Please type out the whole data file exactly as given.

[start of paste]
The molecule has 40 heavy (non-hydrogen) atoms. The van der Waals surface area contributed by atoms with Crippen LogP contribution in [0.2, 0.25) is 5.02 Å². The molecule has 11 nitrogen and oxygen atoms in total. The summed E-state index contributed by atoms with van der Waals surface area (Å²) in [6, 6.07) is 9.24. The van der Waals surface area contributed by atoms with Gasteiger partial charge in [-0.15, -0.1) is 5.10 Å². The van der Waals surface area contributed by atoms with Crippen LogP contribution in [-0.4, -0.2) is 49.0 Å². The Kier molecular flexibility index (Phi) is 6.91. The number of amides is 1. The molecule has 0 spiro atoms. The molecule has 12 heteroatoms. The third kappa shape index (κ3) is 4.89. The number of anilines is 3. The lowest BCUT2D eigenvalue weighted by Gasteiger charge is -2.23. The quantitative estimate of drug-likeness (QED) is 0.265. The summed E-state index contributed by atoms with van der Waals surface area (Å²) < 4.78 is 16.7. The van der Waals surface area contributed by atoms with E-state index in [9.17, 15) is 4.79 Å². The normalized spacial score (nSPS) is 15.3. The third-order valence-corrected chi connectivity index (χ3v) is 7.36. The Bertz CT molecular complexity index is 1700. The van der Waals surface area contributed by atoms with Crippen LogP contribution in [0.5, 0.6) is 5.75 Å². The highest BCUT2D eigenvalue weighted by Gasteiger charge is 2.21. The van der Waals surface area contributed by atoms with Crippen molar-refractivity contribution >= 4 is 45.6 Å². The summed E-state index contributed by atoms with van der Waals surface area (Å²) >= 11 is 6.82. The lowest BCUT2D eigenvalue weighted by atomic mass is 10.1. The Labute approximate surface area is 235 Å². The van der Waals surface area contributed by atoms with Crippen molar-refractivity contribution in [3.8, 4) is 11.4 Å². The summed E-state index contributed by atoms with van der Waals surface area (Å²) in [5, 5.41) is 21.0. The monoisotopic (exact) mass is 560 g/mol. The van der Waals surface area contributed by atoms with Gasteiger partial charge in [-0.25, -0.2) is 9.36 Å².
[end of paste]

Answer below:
The molecule has 40 heavy (non-hydrogen) atoms. The van der Waals surface area contributed by atoms with Crippen LogP contribution in [0.2, 0.25) is 5.02 Å². The molecule has 11 nitrogen and oxygen atoms in total. The summed E-state index contributed by atoms with van der Waals surface area (Å²) in [6, 6.07) is 9.24. The van der Waals surface area contributed by atoms with Gasteiger partial charge in [-0.15, -0.1) is 5.10 Å². The van der Waals surface area contributed by atoms with Crippen LogP contribution in [-0.4, -0.2) is 49.0 Å². The Kier molecular flexibility index (Phi) is 6.91. The number of amides is 1. The molecule has 0 spiro atoms. The molecule has 12 heteroatoms. The third kappa shape index (κ3) is 4.89. The number of anilines is 3. The lowest BCUT2D eigenvalue weighted by Gasteiger charge is -2.23. The quantitative estimate of drug-likeness (QED) is 0.265. The summed E-state index contributed by atoms with van der Waals surface area (Å²) < 4.78 is 16.7. The van der Waals surface area contributed by atoms with E-state index in [9.17, 15) is 4.79 Å². The normalized spacial score (nSPS) is 15.3. The third-order valence-corrected chi connectivity index (χ3v) is 7.36. The Bertz CT molecular complexity index is 1700. The van der Waals surface area contributed by atoms with Crippen LogP contribution in [0.5, 0.6) is 5.75 Å². The highest BCUT2D eigenvalue weighted by Gasteiger charge is 2.21. The van der Waals surface area contributed by atoms with Crippen molar-refractivity contribution >= 4 is 45.6 Å². The summed E-state index contributed by atoms with van der Waals surface area (Å²) >= 11 is 6.82. The lowest BCUT2D eigenvalue weighted by atomic mass is 10.1. The Labute approximate surface area is 235 Å². The van der Waals surface area contributed by atoms with Crippen molar-refractivity contribution in [3.8, 4) is 11.4 Å². The summed E-state index contributed by atoms with van der Waals surface area (Å²) in [5, 5.41) is 21.0. The monoisotopic (exact) mass is 560 g/mol. The van der Waals surface area contributed by atoms with Gasteiger partial charge in [-0.25, -0.2) is 9.36 Å².